hist-brewing: Brown malt equivalent?
cswingle at iarc.uaf.edu
Thu Feb 5 20:31:08 PST 2004
* PBLoomis at aol.com <PBLoomis at aol.com> [2004-Feb-05 18:47 AKST]:
> cswingle at iarc.uaf.edu writes:
> > Has anyone found reference, or done experiments to determine what an
> > appropriate, mashable replacement might be for brown (or amber)
> > malt? Do you suppose this can be a simple as reducing the
> > home-roasted malts to the requisite 20% of the grist, and then
> > adding enough crystal to get the color (and presumably some of the
> > roasted flavor too) up to the level you expect from the original
> > recipe?
> I have been told that pale malt contains enough amylase to convert
> itself and half its weight in non-diastatic grains, which should be
> enough for any brew I can think of.
I think North American pale can, but I haven't heard this for English
pale malt. Noonan's _Brewing Techniques_ article on malt analysis
lists the diastatic potential of North American pale malt (2 row) as 110
- 160 deg L while English pale malt is 40 - 65 deg L. I don't really
know how to interpret these numbers in real terms except that Noonan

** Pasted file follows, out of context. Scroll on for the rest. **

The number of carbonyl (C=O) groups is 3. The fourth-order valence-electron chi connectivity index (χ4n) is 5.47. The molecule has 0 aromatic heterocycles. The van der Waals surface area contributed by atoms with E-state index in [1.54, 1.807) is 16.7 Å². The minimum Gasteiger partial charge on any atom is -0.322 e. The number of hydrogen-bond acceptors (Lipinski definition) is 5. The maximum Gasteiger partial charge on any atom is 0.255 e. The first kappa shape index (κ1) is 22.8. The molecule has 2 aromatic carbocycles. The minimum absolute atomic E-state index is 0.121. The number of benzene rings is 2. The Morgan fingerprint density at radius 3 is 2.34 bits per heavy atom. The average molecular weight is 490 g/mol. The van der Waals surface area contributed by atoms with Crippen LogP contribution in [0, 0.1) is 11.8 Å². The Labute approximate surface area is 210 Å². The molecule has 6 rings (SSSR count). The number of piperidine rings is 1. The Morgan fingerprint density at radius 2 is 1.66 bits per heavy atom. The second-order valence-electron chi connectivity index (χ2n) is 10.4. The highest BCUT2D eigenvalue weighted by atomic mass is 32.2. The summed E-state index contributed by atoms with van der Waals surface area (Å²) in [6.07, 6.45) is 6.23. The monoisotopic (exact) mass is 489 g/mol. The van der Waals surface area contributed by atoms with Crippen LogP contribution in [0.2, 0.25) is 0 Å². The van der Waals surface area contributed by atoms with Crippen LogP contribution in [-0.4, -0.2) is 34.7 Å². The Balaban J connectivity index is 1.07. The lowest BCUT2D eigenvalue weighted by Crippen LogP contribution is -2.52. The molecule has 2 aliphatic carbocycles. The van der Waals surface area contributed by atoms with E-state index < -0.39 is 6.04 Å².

says "the British malts have enough [enzymes] only to convert their own
weight under normal infusion mash conditions".
I've had successful mashes with less than 15% by weight of non-diastatic
malts (8:1:1 pale:roast barley:barley flakes, 9:1 pale:amber malt), but
I don't know how much farther I can push it. Ten percent wouldn't even
allow for the typical post-patent-malt-era 7:2:1 pale:brown:black patent
porter ratio. Can I really do a 2:1 mash with Maris Otter?
> BTW, crystal malt is a 19th-century development, and requires
> technology (a sealed kiln) which was not available before that.
Yes. I hadn't realized it was the sealed kiln that was the
technological advancement, nor that it was developed in the 19th
century. When did crystal start making it into the beer of the day?
In any case, I look at it as a reasonably compromise since one can't get
brown or amber malts that will mash on their own. The Durden Park Beer
Circle appears to have made this compromise as well, although it's not
obvious to me that they've come up with a universal replacement based on
crystal, pale, amber and brown malts.
Christopher S. Swingley email: cswingle at iarc.uaf.edu
IARC -- Frontier Program Please use encryption. GPG key at:
University of Alaska Fairbanks www.frontier.iarc.uaf.edu/~cswingle/
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